20180923_131844.jpg
 

Inactive User

Very exciting! On account of the bottle sizes, it's worth having a think - if you haven't already - about different ways of preserving the mixtures (especially the micro mix and iron) to avoid mould growth.

Refrigeration is often suggested, but I skirt the idea as I would hate to confuse a bottle of iron chelate for one of milk if ever I wake up thirsty at night.

I have read of others using 10-20 ml Excel or hydrochloric acid to 500 ml of their ferts as a preservative, and it seems to be a fairly common practice.
 

skilletlicker

So is point is to mix solutions of dry chemicals for long-term storage and use those solutions to make additives as needed for your planted fish tank? I'm just guessing that the main advantage of this method is making weighing chemicals easier?

My storage is mostly repurposed plastic apple juice and milk containers, but I'm only mixing enough for one water change with enough extra leftover for top-offs. Storing it for a week or so at room temperature without light protection. My dry ingredients currently are just DTPA (chelated iron) and K2SO4 (potassium sulfate), counting on the fish, their food and waste, and the bacteria to supply the rest.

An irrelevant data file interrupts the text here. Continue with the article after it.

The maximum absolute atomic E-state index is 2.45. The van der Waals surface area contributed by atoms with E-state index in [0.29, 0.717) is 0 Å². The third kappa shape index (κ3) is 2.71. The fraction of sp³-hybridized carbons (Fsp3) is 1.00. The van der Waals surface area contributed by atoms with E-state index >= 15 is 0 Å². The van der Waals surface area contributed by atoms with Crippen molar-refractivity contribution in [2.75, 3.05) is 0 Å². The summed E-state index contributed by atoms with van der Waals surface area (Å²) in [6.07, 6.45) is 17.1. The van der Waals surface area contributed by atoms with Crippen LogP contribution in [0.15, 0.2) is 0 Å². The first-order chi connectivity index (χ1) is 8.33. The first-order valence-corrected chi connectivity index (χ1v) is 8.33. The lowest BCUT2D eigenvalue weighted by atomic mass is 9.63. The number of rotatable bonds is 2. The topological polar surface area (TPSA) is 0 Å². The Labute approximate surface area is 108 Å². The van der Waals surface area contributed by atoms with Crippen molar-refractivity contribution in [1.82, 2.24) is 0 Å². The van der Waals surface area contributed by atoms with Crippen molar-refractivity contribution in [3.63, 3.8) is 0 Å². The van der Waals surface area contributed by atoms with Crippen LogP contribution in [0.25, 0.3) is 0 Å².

Am I missing something and do you think I should be using a preservative or refrigeration?

By the way, I have a bottle of worm composting juice in the fridge. Sure hope I don't mistake it something. :yuck:

IMG_20180924_000636111.jpg
 

fa4960

skilletlicker Yes the intention is to mix for several weeks and hence the preservative chemicals becomes more or less a necessity for the micro nutrients. Main reasons for my doing larger liquid quantities:

  • I much prefer to measure out e.g. 50 ml every week of a mix already containing all / most micro nutrients compared to mixing it weekly or dry-dozing small amounts of dry chemicals.
  • When preparing the mix I prefer to do it for several weeks use in one go and not doing it every 2 - 3 weeks. It is the same approach I take to my homemade pork heart mix, doing app. 2 kg of finished mix lasting me 2 - 3 months.
  • It will also speed up my WC's not having to mix things on the go (and potentially get it wrong in a rush)